7 Aktuarstvo 11 The following theorem is crucial (see Theorems 4.2 and 4.9 in Salzmann-Wüthrich [5]): Theorem 3.2 In Model 3.1 we have for I + k i + J < m + J k-1 Var (CDR i (k) D I )= (Ĉ (0) i,j ) 2 Π β i, (β i,k 1), =1 Cov (CDR i (k), CDR m (k) D I )= Ĉ (0) i,j Ĉ (0) m,j Π δ i, (δ i,k 1). =1 k-1 Theorem 3.2 gives us all the necessary tools for studying the runoff uncertainties of non-life insurance claims reserves according to (3.3). This is the subect of the next subsection. 3.4 Calculation of the Runoff Uncertainties The total claims reserves at time k =0,...,J 1 are given by R (k) = I Σ Ĉ (k) i,j C i,i i+k. i=i J+k+1 Note that C i,i i+k is only observable at time I +k. The expected claims reserves at time k viewed from time 0 are then given by r (k) = E[R (k) D I ] = Σ Ĉ (0 ) I i=i J+k+1 Ĉ i,j i,i i+k (0 ), with for i + > I Ĉ (0) i, = E[C i, D I ] = C i,i i Π fˆl (0). l=i i+1 Using these expected claims reserves r ( k ) we can define an expected runoff pattern w = (w 1,...,w J ). For k =1,...,J w k = r ( k 1) /r ( 0 ). (3.4) This is the expected percentage of the total claims reserves r ( 0 ) needed at the beginning of accounting year k. Proportional Risk Measure Approach. Frequently one calculates the risk measure for the first accounting year k = 1 and then scales the risk measures for the remaining accounting years k > 1 proportional to the expected runoff w of the claims reserves. We choose as risk measure a standard deviation loading with constant loading factor ϕ > 0. For k = 1 we define the risk measure ρ 1 to be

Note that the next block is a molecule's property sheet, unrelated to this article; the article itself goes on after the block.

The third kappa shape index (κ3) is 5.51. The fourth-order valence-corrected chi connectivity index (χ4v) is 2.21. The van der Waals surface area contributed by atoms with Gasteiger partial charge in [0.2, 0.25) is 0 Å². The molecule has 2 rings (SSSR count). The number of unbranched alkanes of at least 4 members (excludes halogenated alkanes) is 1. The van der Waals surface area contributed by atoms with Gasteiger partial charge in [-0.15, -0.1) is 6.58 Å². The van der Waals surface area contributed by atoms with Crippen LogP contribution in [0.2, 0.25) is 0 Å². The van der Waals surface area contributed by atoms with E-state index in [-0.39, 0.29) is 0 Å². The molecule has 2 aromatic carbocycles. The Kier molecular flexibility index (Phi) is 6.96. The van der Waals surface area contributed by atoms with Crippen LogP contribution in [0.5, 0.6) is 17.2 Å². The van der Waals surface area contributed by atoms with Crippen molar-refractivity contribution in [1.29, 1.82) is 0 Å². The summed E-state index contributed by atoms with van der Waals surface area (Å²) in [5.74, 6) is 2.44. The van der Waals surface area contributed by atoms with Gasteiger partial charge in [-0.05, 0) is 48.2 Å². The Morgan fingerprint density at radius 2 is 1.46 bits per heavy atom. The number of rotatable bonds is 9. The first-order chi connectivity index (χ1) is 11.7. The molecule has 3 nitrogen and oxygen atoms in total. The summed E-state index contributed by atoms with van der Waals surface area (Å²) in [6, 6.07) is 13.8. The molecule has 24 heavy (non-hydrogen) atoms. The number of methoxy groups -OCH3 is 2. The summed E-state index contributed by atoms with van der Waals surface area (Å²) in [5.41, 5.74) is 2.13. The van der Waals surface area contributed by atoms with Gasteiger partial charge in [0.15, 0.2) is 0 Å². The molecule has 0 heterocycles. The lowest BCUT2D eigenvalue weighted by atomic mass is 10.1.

8 12 Zavarovalniøki horizonti, 2010, øt. 3 4 I def. ρ 1 = ϕ Var ( Σ CDR i (1) D I) 1/2, i=i J+1 and for k > 1, see (3.4), def. ρ 1 = w k ρ 1. Note that this risk measure is not risk-based for accounting years k > 1. Risk-Based Risk Measure Approach of Salzmann-Wüthrich [5]. Salzmann-Wüthrich [5] propose the following choices: for k 1 choose I def. ρ k = ϕ Var ( Σ CDR i (k) D I) 1/2. i=i J+k Note that this provides risk-based risk measures for all accounting years k 1 (basically we allocate the total uncertainty (3.3) to the corresponding accounting years). Our aim is to compare the risk measures ρ 1 and ρ k for different data sets. Note that all these risk measures can be calculated analytically with Theorem 3.2, and moreover for the first accounting year k = 1 we have ρ 1 = ρ k. 4 Case Study: Non-Life Runoffs In our case study we consider several different data sets from European and US non-life insurers and re-insurers. In the analysis we have restricted ourselves to cumulative payments data only. We have not smoothed the parameter estimates and we have not estimated tail factors (for developments beyond the observed triangles D I ). In a first step we need to explain how we choose the prior parameters γ and f as well as the variance parameters σ 2 in Model 3.1. For γ 1 we obtain non-informative priors. That is, for γ = 1 we obtain the chain ladder factor estimators fˆ (0) at time 0 given by fˆ (0) 1 I- = E[Θ -1 D I ] = Σ F i,, I +1 i=0 i.e. the non-informative prior case provides the sample mean of the individual development factors F i, as chain ladder factor estimators. Moreover, for γ = 1 is the choice of f irrelevant because it does not appear in the posterior